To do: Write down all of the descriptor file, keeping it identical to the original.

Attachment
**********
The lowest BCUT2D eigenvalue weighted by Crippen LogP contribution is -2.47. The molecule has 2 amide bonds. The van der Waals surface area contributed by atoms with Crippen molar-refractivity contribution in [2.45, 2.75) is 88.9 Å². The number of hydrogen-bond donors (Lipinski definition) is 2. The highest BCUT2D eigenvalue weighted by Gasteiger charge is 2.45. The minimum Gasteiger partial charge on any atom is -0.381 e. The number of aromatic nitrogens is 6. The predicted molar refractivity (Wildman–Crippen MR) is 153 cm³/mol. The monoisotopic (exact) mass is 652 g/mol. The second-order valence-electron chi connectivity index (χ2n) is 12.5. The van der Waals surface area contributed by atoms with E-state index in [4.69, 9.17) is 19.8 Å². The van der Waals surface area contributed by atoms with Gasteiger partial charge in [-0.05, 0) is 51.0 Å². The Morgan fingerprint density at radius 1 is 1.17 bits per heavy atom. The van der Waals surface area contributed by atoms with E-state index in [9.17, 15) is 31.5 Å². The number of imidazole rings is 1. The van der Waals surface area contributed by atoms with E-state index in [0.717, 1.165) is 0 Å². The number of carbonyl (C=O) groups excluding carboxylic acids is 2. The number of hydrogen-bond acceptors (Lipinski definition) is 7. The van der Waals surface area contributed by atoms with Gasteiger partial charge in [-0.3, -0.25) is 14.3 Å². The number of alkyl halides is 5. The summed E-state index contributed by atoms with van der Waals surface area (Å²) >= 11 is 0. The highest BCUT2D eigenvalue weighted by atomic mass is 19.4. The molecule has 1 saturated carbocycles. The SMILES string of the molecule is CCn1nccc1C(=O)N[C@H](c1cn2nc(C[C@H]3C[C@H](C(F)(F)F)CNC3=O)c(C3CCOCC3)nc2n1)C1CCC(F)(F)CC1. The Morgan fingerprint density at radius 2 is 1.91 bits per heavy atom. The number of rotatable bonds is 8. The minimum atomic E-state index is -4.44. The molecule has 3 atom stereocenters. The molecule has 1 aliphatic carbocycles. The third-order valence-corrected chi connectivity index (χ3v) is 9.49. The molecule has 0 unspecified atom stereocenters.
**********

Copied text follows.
The lowest BCUT2D eigenvalue weighted by Crippen LogP contribution is -2.47. The molecule has 2 amide bonds. The van der Waals surface area contributed by atoms with Crippen molar-refractivity contribution in [2.45, 2.75) is 88.9 Å². The number of hydrogen-bond donors (Lipinski definition) is 2. The highest BCUT2D eigenvalue weighted by Gasteiger charge is 2.45. The minimum Gasteiger partial charge on any atom is -0.381 e. The number of aromatic nitrogens is 6. The predicted molar refractivity (Wildman–Crippen MR) is 153 cm³/mol. The monoisotopic (exact) mass is 652 g/mol. The second-order valence-electron chi connectivity index (χ2n) is 12.5. The van der Waals surface area contributed by atoms with E-state index in [4.69, 9.17) is 19.8 Å². The van der Waals surface area contributed by atoms with Gasteiger partial charge in [-0.05, 0) is 51.0 Å². The Morgan fingerprint density at radius 1 is 1.17 bits per heavy atom. The van der Waals surface area contributed by atoms with E-state index in [9.17, 15) is 31.5 Å². The number of imidazole rings is 1. The van der Waals surface area contributed by atoms with E-state index in [0.717, 1.165) is 0 Å². The number of carbonyl (C=O) groups excluding carboxylic acids is 2. The number of hydrogen-bond acceptors (Lipinski definition) is 7. The van der Waals surface area contributed by atoms with Gasteiger partial charge in [-0.3, -0.25) is 14.3 Å². The number of alkyl halides is 5. The summed E-state index contributed by atoms with van der Waals surface area (Å²) >= 11 is 0. The highest BCUT2D eigenvalue weighted by atomic mass is 19.4. The molecule has 1 saturated carbocycles. The SMILES string of the molecule is CCn1nccc1C(=O)N[C@H](c1cn2nc(C[C@H]3C[C@H](C(F)(F)F)CNC3=O)c(C3CCOCC3)nc2n1)C1CCC(F)(F)CC1. The Morgan fingerprint density at radius 2 is 1.91 bits per heavy atom. The number of rotatable bonds is 8. The minimum atomic E-state index is -4.44. The molecule has 3 atom stereocenters. The molecule has 1 aliphatic carbocycles. The third-order valence-corrected chi connectivity index (χ3v) is 9.49. The molecule has 0 unspecified atom stereocenters.